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Come on you reds . . . but especially Ruairi.

Byline: Denis Kilcommons

MY youngest grandson, one-year-old Ruairi, has red hair.

Oh no, some might think.

The dreaded Mick Hucknall factor.

Somehow I don't think ginger prejudice will effect Ruairi too much, as he is growing up in Donegal and already has the build that indicates in young manhood he will be well suited to pulling tractors and playing rugby for Ireland.

Even so, I was pleased to see that art student David Rann has staged an exhibition called Gingerfest that is a celebration of redheads.

David has black hair but his wife has red and he said the project - which is being held in Wolverhampton - had opened his eyes to the victimisation suffered by those who had the "ginger gene".

Victimisation?

It has thus been so throughout history. Even as far back as Adam and Eve and Lilith.

Lilith?

She was, according to alternative versions of the story of creation, Adam's first wife. She had red hair and was the first recorded female to demand equal rights.

"Get me my dinner," spaketh Adam.

"Get it yourself," spaketh Lilith in return.

And so she was banished from Eden and God instead gave Adam a blonde called Eve, who was a pliable young lady with a susceptibility to snakes and forbidden apples.

Just think, if Adam had stuck with Lilith we would now all be living in the Garden of Eden. Mind you, blokes would have to get their own dinner.

In some countries in the Middle Ages women with red hair were looked upon as witches. In other parts of the world they were unknown.

And in America in the 1950s people even used to chant "Better dead than Red", although they were referring to the threat of Communism. Still, the echoes of the sentiment could not have been pleasant for anyone of a titian hue.

Actually, just 4% of the world's population has red hair and the highest percentages are from our own fair islands. Scotland has 13% and Ireland 10%. Parts of England and Wales are also well represented.

America and Australia have quite a few, courtesy of the immigrants we sent them.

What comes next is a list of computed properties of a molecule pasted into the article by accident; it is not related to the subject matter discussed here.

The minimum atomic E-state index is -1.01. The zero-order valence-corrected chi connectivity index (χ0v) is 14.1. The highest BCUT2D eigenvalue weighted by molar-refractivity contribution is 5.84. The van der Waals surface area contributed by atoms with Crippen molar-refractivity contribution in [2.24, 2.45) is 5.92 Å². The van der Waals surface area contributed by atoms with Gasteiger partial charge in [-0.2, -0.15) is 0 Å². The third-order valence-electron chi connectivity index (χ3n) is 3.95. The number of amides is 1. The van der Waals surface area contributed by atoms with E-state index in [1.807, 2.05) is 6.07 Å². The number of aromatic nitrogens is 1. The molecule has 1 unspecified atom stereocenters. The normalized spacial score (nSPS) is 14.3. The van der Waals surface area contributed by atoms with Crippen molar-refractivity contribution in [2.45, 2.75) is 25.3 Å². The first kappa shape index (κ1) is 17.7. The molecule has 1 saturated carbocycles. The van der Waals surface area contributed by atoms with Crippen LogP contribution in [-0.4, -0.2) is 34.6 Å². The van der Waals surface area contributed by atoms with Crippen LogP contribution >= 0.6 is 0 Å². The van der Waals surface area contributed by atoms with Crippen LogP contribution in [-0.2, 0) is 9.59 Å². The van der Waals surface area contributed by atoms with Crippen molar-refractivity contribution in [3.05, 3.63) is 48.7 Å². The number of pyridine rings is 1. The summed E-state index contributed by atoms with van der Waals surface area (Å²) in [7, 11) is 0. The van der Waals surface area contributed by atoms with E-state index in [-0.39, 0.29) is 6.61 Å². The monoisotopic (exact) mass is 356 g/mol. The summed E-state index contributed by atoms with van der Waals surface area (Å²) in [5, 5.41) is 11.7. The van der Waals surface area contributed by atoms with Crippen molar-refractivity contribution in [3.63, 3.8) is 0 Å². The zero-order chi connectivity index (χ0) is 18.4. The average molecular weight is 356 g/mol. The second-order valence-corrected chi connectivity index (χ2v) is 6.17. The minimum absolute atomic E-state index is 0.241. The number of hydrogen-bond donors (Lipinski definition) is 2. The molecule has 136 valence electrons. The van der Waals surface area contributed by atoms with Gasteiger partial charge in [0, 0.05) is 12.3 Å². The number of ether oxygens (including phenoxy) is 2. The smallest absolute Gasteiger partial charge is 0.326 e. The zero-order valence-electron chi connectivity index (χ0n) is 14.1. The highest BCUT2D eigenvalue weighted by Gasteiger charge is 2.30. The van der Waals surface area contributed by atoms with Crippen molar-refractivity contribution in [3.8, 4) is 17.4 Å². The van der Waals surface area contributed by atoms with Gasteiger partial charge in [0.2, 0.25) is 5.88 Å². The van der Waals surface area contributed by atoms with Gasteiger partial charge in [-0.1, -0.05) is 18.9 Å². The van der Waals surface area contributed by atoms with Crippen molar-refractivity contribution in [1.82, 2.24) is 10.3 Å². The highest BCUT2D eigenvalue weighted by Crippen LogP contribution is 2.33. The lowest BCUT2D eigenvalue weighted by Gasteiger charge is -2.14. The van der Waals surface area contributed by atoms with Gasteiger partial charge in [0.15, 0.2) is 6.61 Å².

And really, we should be proud of our redheads. They have produced doughty British leaders, from Boudicca to Elizabeth I to Winston Churchill. Rare beauties from around the world, such as Kate Winslet, Gillian Anderson and Nicole Kidman.

Not to mention sporting greats such as Boris Becker, Neil Jenkins, Rod Laver, Jack Nicklaus, Paul Scholes, Gordon Strachan and the brilliant Irish rugby union captain Brian O'Driscoll, who will probably be national coach by the time Ruairi McKee plays for Ireland in 17 or 18 years time.

Now start laughing SCIENTISTS have found a comedy brain cell that responds to a good joke.

It sparks when it sees or hears something funny.

Of course it does.

It's called a sense of humour. Most people have one, although there are certain folk in whom, I often think it may be dormant.

You know the sort of bloke I mean. Face as long as a gasman's mac, became an old fogie at primary school, has made misery his life's work and likes nothing so much as a good moan.

Thankfully most people are not like that and can have a giggle about Barry from Linthwaite who says to Wally in a strangled voice: "I've got something stuck in my throat."

Wally says: "Are you choking?"

And Barry says: "No, I'm serious."

Or the young mother from Elland who is proudly pushing her new baby in his pram down the street.

"Oh, he's lovely," says a lady. "What's his name?"

"Six and seven-eighths," says mum.

"What an unusual name," says the lady.

"Yes," says the mother. "We picked it out of a hat."

Are you laughing?

Giggling a bit?

If so, there's nothing wrong with your comedy brain cell or your sense of humour.

email Denis at denis.kilcommons@examiner.co.uk

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NICOLE KIDMAN: - aren't redheads great?
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Publication:Huddersfield Daily Examiner (Huddersfield, England)
Date:Sep 8, 2008
Words:660
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